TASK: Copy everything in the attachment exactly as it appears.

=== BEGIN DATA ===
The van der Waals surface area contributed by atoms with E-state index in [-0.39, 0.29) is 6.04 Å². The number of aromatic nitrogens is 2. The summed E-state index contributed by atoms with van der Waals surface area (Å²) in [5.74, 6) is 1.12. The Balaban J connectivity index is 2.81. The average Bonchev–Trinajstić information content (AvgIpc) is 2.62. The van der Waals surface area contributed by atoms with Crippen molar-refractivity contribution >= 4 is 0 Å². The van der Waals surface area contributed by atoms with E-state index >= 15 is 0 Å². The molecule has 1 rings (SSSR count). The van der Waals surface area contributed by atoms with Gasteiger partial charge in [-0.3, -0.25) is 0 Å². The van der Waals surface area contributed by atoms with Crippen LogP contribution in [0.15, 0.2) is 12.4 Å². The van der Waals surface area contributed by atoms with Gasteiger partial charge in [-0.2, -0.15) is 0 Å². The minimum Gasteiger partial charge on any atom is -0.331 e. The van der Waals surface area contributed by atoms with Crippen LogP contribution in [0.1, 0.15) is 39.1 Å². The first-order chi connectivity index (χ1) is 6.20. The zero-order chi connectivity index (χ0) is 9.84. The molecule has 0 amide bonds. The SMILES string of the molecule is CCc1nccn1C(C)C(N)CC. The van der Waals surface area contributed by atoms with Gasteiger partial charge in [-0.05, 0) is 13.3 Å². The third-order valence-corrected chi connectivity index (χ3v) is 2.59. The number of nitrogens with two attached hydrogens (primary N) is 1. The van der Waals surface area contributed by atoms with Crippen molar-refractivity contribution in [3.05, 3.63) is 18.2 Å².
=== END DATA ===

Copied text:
The van der Waals surface area contributed by atoms with E-state index in [-0.39, 0.29) is 6.04 Å². The number of aromatic nitrogens is 2. The summed E-state index contributed by atoms with van der Waals surface area (Å²) in [5.74, 6) is 1.12. The Balaban J connectivity index is 2.81. The average Bonchev–Trinajstić information content (AvgIpc) is 2.62. The van der Waals surface area contributed by atoms with Crippen molar-refractivity contribution >= 4 is 0 Å². The van der Waals surface area contributed by atoms with E-state index >= 15 is 0 Å². The molecule has 1 rings (SSSR count). The van der Waals surface area contributed by atoms with Gasteiger partial charge in [-0.3, -0.25) is 0 Å². The van der Waals surface area contributed by atoms with Crippen LogP contribution in [0.15, 0.2) is 12.4 Å². The van der Waals surface area contributed by atoms with Gasteiger partial charge in [-0.2, -0.15) is 0 Å². The minimum Gasteiger partial charge on any atom is -0.331 e. The van der Waals surface area contributed by atoms with Crippen LogP contribution in [0.1, 0.15) is 39.1 Å². The first-order chi connectivity index (χ1) is 6.20. The zero-order chi connectivity index (χ0) is 9.84. The molecule has 0 amide bonds. The SMILES string of the molecule is CCc1nccn1C(C)C(N)CC. The van der Waals surface area contributed by atoms with Gasteiger partial charge in [-0.05, 0) is 13.3 Å². The third-order valence-corrected chi connectivity index (χ3v) is 2.59. The number of nitrogens with two attached hydrogens (primary N) is 1. The van der Waals surface area contributed by atoms with Crippen molar-refractivity contribution in [3.05, 3.63) is 18.2 Å².